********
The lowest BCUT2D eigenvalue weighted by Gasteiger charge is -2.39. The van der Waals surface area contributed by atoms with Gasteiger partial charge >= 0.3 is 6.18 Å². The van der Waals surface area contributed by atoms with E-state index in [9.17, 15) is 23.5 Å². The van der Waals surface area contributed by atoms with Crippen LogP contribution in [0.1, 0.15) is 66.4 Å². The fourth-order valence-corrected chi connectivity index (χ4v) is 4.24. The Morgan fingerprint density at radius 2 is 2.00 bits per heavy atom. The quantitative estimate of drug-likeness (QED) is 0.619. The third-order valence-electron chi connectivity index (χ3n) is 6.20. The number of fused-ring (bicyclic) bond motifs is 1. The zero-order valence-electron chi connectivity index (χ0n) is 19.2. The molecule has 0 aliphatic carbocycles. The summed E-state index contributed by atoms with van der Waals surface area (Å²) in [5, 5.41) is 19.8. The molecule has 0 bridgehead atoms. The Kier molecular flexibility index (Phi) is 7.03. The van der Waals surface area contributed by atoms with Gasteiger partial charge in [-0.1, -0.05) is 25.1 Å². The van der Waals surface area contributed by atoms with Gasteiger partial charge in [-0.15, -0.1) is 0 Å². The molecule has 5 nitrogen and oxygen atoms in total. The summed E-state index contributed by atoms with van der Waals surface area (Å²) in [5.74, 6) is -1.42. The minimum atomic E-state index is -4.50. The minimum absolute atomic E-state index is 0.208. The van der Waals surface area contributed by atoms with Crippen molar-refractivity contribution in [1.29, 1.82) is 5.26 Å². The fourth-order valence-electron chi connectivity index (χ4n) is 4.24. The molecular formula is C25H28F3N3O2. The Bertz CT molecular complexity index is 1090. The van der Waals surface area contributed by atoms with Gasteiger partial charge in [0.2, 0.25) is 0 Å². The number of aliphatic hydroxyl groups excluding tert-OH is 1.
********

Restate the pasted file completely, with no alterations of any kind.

The lowest BCUT2D eigenvalue weighted by Gasteiger charge is -2.39. The van der Waals surface area contributed by atoms with Gasteiger partial charge >= 0.3 is 6.18 Å². The van der Waals surface area contributed by atoms with E-state index in [9.17, 15) is 23.5 Å². The van der Waals surface area contributed by atoms with Crippen LogP contribution in [0.1, 0.15) is 66.4 Å². The fourth-order valence-corrected chi connectivity index (χ4v) is 4.24. The Morgan fingerprint density at radius 2 is 2.00 bits per heavy atom. The quantitative estimate of drug-likeness (QED) is 0.619. The third-order valence-electron chi connectivity index (χ3n) is 6.20. The number of fused-ring (bicyclic) bond motifs is 1. The zero-order valence-electron chi connectivity index (χ0n) is 19.2. The molecule has 0 aliphatic carbocycles. The summed E-state index contributed by atoms with van der Waals surface area (Å²) in [5, 5.41) is 19.8. The molecule has 0 bridgehead atoms. The Kier molecular flexibility index (Phi) is 7.03. The van der Waals surface area contributed by atoms with Gasteiger partial charge in [-0.1, -0.05) is 25.1 Å². The van der Waals surface area contributed by atoms with Gasteiger partial charge in [-0.15, -0.1) is 0 Å². The molecule has 5 nitrogen and oxygen atoms in total. The summed E-state index contributed by atoms with van der Waals surface area (Å²) in [5.74, 6) is -1.42. The minimum atomic E-state index is -4.50. The minimum absolute atomic E-state index is 0.208. The van der Waals surface area contributed by atoms with Crippen molar-refractivity contribution in [1.29, 1.82) is 5.26 Å². The fourth-order valence-electron chi connectivity index (χ4n) is 4.24. The molecular formula is C25H28F3N3O2. The Bertz CT molecular complexity index is 1090. The van der Waals surface area contributed by atoms with Gasteiger partial charge in [0.2, 0.25) is 0 Å². The number of aliphatic hydroxyl groups excluding tert-OH is 1.